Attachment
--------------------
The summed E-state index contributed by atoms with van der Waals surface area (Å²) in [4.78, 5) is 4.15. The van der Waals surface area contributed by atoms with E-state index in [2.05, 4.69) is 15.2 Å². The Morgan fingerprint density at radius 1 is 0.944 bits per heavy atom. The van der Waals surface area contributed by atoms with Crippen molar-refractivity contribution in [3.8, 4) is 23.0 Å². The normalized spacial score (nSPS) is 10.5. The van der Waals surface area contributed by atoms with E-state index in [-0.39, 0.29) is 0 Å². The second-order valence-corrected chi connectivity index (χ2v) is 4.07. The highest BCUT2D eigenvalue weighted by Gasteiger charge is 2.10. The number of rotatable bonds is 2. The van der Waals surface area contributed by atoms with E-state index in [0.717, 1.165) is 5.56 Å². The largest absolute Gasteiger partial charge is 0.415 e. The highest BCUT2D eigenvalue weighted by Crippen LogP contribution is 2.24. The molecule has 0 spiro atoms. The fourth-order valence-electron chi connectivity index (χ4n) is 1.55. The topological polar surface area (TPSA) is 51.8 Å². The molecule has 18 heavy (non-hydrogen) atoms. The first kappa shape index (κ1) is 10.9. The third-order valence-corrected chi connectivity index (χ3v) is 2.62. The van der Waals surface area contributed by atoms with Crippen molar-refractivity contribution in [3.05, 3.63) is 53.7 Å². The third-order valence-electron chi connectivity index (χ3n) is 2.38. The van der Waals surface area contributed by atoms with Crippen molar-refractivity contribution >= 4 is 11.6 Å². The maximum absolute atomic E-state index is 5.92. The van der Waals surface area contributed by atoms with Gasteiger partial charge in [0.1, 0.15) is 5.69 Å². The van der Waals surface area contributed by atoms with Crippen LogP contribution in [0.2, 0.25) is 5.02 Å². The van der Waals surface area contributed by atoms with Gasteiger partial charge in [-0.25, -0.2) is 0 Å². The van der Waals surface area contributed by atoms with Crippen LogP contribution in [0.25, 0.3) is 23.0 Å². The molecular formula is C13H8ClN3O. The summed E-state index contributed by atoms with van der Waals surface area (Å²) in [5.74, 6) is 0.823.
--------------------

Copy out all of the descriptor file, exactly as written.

The summed E-state index contributed by atoms with van der Waals surface area (Å²) in [4.78, 5) is 4.15. The van der Waals surface area contributed by atoms with E-state index in [2.05, 4.69) is 15.2 Å². The Morgan fingerprint density at radius 1 is 0.944 bits per heavy atom. The van der Waals surface area contributed by atoms with Crippen molar-refractivity contribution in [3.8, 4) is 23.0 Å². The normalized spacial score (nSPS) is 10.5. The van der Waals surface area contributed by atoms with E-state index in [-0.39, 0.29) is 0 Å². The second-order valence-corrected chi connectivity index (χ2v) is 4.07. The highest BCUT2D eigenvalue weighted by Gasteiger charge is 2.10. The number of rotatable bonds is 2. The van der Waals surface area contributed by atoms with E-state index in [0.717, 1.165) is 5.56 Å². The largest absolute Gasteiger partial charge is 0.415 e. The highest BCUT2D eigenvalue weighted by Crippen LogP contribution is 2.24. The molecule has 0 spiro atoms. The fourth-order valence-electron chi connectivity index (χ4n) is 1.55. The topological polar surface area (TPSA) is 51.8 Å². The molecule has 18 heavy (non-hydrogen) atoms. The first kappa shape index (κ1) is 10.9. The third-order valence-corrected chi connectivity index (χ3v) is 2.62. The van der Waals surface area contributed by atoms with Crippen molar-refractivity contribution in [3.05, 3.63) is 53.7 Å². The third-order valence-electron chi connectivity index (χ3n) is 2.38. The van der Waals surface area contributed by atoms with Crippen molar-refractivity contribution >= 4 is 11.6 Å². The maximum absolute atomic E-state index is 5.92. The van der Waals surface area contributed by atoms with Gasteiger partial charge in [0.1, 0.15) is 5.69 Å². The van der Waals surface area contributed by atoms with Crippen LogP contribution in [0.2, 0.25) is 5.02 Å². The van der Waals surface area contributed by atoms with Gasteiger partial charge in [-0.25, -0.2) is 0 Å². The van der Waals surface area contributed by atoms with Crippen LogP contribution in [0.25, 0.3) is 23.0 Å². The molecular formula is C13H8ClN3O. The summed E-state index contributed by atoms with van der Waals surface area (Å²) in [5.74, 6) is 0.823.